Medical examiner: Missing Fairfax Co. firefighter killed herself

WASHINGTON – A medical examiner confirmed that the body discovered in Shenandoah National Park Thursday afternoon was missing Fairfax County firefighter Nicole Clardy Mittendorff, and she died of suicide.

Mittendorff’s remains were found more than a mile from the Whiteoak Canyon Trail parking area, where her car had been located last Saturday.

After her body was recovered, Virginia state police revealed that a note was found in the car, but police chose not to disclose that fact while still searching for the 31-year-old Mittendorff, of Woodbridge.

Throughout the search for Mittendorff, who was last heard from April 13 and was reported missing two days later, police had said they had no reason to believe foul play was involved.

Mittendorff’s family declined comment about the medical examiner’s findings, which were released by Nancy Bull, administrator of the northern Virginia office of the state medical examiner, according to the Associated Press.

Soon after Mittendorff’s body was discovered, her sister Jennifer Clardy Chalmers issued a statement to WTOP:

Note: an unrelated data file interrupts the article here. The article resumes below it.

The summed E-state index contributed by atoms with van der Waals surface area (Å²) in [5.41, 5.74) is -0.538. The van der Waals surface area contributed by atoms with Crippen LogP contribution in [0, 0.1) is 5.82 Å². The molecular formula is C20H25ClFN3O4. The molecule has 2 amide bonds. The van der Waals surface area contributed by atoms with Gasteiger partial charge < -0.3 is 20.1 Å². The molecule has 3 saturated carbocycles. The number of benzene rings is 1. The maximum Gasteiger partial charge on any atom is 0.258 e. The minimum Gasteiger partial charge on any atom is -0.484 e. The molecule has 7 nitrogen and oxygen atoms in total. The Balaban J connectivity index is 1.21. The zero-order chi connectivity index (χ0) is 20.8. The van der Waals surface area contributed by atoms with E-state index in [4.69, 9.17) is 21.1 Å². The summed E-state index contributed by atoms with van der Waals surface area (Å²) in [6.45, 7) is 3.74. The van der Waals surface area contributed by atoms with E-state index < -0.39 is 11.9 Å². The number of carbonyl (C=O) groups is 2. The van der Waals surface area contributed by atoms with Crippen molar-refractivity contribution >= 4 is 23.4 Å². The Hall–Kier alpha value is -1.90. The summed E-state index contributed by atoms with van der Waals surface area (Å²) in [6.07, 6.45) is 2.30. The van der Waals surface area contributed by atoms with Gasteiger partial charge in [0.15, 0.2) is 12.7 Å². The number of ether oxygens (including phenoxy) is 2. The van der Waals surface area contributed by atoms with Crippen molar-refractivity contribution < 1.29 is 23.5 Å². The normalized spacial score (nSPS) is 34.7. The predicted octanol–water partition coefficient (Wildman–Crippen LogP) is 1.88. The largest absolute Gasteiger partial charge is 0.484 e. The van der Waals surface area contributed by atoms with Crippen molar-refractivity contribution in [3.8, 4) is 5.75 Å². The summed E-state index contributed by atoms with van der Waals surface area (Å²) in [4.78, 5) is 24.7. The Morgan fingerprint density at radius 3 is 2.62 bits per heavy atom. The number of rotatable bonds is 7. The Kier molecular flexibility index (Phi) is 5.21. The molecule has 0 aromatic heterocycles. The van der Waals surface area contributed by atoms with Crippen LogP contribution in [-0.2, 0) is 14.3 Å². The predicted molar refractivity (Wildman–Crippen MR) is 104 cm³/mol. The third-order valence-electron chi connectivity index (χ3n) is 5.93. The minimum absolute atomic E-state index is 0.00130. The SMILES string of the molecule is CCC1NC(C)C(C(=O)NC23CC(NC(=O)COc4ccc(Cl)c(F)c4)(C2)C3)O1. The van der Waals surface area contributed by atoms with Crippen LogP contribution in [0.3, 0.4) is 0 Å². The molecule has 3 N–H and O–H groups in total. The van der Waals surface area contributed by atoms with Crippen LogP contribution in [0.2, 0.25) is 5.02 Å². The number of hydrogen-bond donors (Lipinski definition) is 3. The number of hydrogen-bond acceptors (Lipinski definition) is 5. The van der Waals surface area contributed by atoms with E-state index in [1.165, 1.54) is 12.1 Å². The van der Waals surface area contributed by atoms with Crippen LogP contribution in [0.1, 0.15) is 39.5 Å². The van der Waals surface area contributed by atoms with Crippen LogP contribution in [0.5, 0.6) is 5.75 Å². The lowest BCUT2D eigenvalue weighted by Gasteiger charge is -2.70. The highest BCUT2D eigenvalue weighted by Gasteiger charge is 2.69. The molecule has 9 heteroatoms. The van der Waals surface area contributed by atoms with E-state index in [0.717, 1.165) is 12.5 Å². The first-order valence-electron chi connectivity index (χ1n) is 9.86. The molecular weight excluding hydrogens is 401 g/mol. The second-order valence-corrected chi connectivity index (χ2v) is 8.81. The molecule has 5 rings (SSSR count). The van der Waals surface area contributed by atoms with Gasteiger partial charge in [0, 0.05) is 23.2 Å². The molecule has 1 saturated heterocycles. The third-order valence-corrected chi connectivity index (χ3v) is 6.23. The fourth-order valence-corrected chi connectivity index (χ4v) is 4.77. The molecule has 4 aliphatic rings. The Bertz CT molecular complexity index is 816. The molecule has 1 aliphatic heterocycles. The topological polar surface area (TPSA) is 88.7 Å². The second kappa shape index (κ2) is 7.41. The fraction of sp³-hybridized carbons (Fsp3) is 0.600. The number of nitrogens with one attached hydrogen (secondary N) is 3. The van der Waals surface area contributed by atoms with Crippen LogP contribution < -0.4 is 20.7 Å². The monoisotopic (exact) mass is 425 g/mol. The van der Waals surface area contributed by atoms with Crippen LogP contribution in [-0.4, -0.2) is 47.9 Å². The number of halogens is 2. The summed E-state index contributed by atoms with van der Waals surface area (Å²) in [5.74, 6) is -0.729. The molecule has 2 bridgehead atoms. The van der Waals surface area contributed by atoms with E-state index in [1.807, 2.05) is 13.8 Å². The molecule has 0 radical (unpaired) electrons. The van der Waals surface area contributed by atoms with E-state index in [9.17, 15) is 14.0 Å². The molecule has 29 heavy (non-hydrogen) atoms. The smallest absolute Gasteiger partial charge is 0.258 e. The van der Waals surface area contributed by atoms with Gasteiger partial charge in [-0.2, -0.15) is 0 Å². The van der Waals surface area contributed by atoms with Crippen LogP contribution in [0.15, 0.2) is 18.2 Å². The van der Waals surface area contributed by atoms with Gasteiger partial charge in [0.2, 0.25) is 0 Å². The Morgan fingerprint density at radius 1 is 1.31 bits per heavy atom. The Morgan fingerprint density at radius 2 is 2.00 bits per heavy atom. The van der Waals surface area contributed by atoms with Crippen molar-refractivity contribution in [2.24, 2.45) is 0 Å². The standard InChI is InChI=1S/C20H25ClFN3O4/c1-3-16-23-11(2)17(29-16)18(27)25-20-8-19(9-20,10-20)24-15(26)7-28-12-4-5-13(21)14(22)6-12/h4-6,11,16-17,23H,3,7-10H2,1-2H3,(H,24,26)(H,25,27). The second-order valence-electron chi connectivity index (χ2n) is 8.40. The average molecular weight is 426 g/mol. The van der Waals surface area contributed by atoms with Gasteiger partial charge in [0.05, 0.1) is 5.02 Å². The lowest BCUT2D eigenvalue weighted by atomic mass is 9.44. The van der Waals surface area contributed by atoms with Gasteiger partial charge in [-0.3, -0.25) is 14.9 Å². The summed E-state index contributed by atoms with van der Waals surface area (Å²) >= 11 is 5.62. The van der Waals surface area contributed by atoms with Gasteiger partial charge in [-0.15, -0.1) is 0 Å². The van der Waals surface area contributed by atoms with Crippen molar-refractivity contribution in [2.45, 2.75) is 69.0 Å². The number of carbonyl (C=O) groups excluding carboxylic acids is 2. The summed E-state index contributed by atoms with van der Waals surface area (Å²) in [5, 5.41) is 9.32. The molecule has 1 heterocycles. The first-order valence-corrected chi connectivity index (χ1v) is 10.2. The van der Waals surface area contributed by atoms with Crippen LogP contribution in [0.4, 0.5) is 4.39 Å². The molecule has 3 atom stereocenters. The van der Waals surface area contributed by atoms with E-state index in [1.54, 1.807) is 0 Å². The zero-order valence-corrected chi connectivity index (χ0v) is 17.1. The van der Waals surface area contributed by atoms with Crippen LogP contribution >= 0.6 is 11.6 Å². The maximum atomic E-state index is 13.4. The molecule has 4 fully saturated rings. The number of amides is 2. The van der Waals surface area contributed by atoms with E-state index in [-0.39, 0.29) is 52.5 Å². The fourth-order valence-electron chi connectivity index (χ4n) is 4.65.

Our hearts are broken. We believe that Nicole has been found and is finally coming home, however not in the way we anticipated. This is not the positive outcome that we continued to hope and pray for over the past week. It has been a challenging time for everyone and we learned that there is an amazing community spanning the entire globe, full of love and support. It was this community that helped sustain us. We heard from and received assistance from dear old friends, strangers and everyone in between. Thank you to those who took time away from their own families to let us be with ours.

We wish to especially thank the Virginia State Police, National Park Service and the numerous agencies that used every resource at their disposal during our search for Nicole.

We thank everyone for their time, dedication and support in our search to find Nicole and ask that you keep our family in your prayers in the challenging days ahead.

Neal Augenstein

Neal Augenstein has been a general assignment reporter with WTOP since 1997. He says he looks forward to coming to work every day, even though that means waking up at 3:30 a.m.

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